Exploring lived atheism in the South Indian states of Andhra Pradesh and Telangana, this book offers a unique insight into India’s rapidly transforming multi-religious society. It explores the social, cultural, and aesthetic challenges faced by a movement of secular activists in their endeavors to establish atheism as a practical and comprehensive way of life. On the basis of original ethnographic material and engaged conceptual analysis, Total Atheism develops an alternative to Eurocentric accounts of secularity and critically revisits central themes of South Asian scholarship from the hitherto marginalized vantage point of radically secular and explicitly irreligious atheists in India.
Investigating Death and Liminality
Berger, P. & Kroesen, J. (eds)
Periods of transition are often symbolically associated with death, making the latter the paradigm of liminality. Yet, many volumes on death in the social sciences and humanities do not specifically address liminality. This book investigates these “ultimate ambiguities,” assuming they can pose a threat to social relationships because of the disintegrating forces of death, but they are also crucial periods of creativity, change, and emergent aspects of social and religious life. Contributors explore death and liminality from an interdisciplinary perspective and present a global range of historical and contemporary case studies outlining emotional, cognitive, artistic, social, and political implications.
Under the Sign of the Cross
The People’s Salvation Cathedral and the Church-Building Industry in Postsocialist Romania
Based on extensive ethnographic research, this book delves into the thriving industry of religious infrastructure in Romania, where 4,000 Orthodox churches and cathedrals have been built in three decades. Following the construction of the world’s highest Orthodox cathedral in Bucharest, the book brings together sociological and anthropological scholarship on eastern Christianity, secularization, urban change and nationalism. Reading postsocialism through the prism of religious change, the author argues that the emergence of political, entrepreneurial and intellectual figures after 1990 has happened ‘under the sign of the cross’.
Area: Central/Eastern Europe
Waiting for Elijah
Time and Encounter in a Bosnian Landscape
Waiting for Elijah is an intimate portrait of time-reckoning, syncretism, and proximity in one of the world’s most polarized landscapes, the Bosnian Field of Gacko. Centered on the shared harvest feast of Elijah’s Day, the once eagerly awaited pinnacle of the annual cycle, the book shows how the fractured postwar landscape beckoned the return of communal life that entails such waiting. This seemingly paradoxical situation—waiting to wait—becomes a starting point for a broader discussion on the complexity of time set between cosmology, nationalism, and embodied memories of proximity.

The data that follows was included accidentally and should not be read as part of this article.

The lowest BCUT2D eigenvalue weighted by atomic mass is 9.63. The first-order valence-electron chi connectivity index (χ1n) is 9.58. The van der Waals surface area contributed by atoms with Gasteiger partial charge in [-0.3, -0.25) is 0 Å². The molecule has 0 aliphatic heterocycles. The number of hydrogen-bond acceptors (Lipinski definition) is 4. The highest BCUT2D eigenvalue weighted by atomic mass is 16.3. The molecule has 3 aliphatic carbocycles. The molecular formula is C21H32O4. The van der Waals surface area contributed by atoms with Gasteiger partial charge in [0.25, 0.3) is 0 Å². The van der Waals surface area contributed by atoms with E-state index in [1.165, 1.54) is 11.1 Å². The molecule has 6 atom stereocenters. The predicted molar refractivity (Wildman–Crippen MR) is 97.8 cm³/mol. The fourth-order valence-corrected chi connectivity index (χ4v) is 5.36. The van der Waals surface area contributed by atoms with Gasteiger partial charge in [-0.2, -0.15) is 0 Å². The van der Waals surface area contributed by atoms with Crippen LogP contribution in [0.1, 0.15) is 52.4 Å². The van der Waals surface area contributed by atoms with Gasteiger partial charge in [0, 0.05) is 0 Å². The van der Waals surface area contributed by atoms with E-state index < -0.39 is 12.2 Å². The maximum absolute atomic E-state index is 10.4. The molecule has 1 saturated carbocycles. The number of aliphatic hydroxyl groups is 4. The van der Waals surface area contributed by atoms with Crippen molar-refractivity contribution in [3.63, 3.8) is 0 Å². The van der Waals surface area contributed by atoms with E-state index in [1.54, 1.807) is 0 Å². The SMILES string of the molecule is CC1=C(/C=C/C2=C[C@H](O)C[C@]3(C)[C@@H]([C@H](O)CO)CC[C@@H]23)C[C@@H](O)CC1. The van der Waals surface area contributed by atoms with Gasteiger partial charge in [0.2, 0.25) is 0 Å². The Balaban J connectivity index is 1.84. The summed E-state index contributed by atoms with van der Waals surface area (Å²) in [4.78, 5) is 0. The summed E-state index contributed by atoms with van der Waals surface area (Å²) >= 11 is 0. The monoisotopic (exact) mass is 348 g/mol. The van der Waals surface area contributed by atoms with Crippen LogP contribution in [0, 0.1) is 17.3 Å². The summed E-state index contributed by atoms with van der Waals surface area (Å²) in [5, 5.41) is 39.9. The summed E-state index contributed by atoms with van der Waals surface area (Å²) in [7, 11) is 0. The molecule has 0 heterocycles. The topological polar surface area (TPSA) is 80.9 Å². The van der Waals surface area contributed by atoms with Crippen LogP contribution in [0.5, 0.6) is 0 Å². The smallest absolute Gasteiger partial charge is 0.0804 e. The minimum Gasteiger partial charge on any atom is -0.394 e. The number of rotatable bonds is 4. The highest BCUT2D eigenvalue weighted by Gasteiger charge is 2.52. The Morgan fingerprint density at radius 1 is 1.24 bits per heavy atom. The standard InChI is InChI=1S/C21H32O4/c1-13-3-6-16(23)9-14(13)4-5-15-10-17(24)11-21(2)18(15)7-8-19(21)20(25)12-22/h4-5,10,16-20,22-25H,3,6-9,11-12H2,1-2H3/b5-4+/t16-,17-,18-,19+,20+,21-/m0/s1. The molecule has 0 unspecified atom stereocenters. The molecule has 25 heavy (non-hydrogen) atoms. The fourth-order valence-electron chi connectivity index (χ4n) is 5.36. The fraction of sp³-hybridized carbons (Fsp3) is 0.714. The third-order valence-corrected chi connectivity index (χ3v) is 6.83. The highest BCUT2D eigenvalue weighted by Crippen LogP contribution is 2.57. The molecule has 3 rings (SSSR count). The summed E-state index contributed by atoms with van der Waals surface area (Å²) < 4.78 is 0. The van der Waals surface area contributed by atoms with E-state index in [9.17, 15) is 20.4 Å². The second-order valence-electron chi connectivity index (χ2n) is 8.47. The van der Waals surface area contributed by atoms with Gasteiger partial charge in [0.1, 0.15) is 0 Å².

Area: Central/Eastern Europe
Religion, Sorcery, and Performance
Farrer, D. S. (ed)
This compelling volume explores how war magic and warrior religion unleash the power of the gods, demons, ghosts, and the dead. Documenting war magic and warrior religion as they are performed in diverse cultures and across historical time periods, this volume foregrounds embodiment, practice, and performance in anthropological approaches to magic, sorcery, shamanism, and religion. The authors go beyond what magic ‘represents’ to consider what magic does. From Chinese exorcists, Javanese spirit siblings, and black magic in Sumatra to Tamil Tiger suicide bombers, Chamorro spiritual re-enchantment, tantric Buddhist war magic, and Yanomami dark shamans, religion and magic are re-evaluated not just from the practitioner’s perspective but through the victim’s lived experience. These original investigations reveal a nuanced approach to understanding social action, innovation, and the revitalization of tradition in colonial and post-colonial societies undergoing rapid social transformation.
Witchcraft, Witches, and Violence in Ghana
Witchcraft violence is a feature of many contemporary African societies. In Ghana, belief in witchcraft and the malignant activities of putative witches is prevalent. Purported witches are blamed for all manner of adversities including inexplicable illnesses and untimely deaths. As in other historical periods and other societies, in contemporary Ghana, alleged witches are typically female, elderly, poor, and marginalized. Childhood socialization in homes and schools, exposure to mass media, and other institutional mechanisms ensure that witchcraft beliefs are transmitted across generations and entrenched over time. This book provides a detailed account of Ghanaian witchcraft beliefs and practices and their role in fueling violent attacks on alleged witches by aggrieved individuals and vigilante groups.
Witches and Demons
A Comparative Perspective on Witchcraft and Satanism
La Fontaine, J.
Devil worship, black magic, and witchcraft have long captivated anthropologists as well as the general public. In this volume, Jean La Fontaine explores the intersection of expert and lay understandings of evil and the cultural forms that evil assumes. The chapters touch on public scares about devil-worship, misconceptions about human sacrifice and the use of body parts in healing practices, and mistaken accusations of children practicing witchcraft. Together, these cases demonstrate that comparison is a powerful method of cultural understanding, but warns of the dangers and mistaken conclusions that untrained ideas about other ways of life can lead to.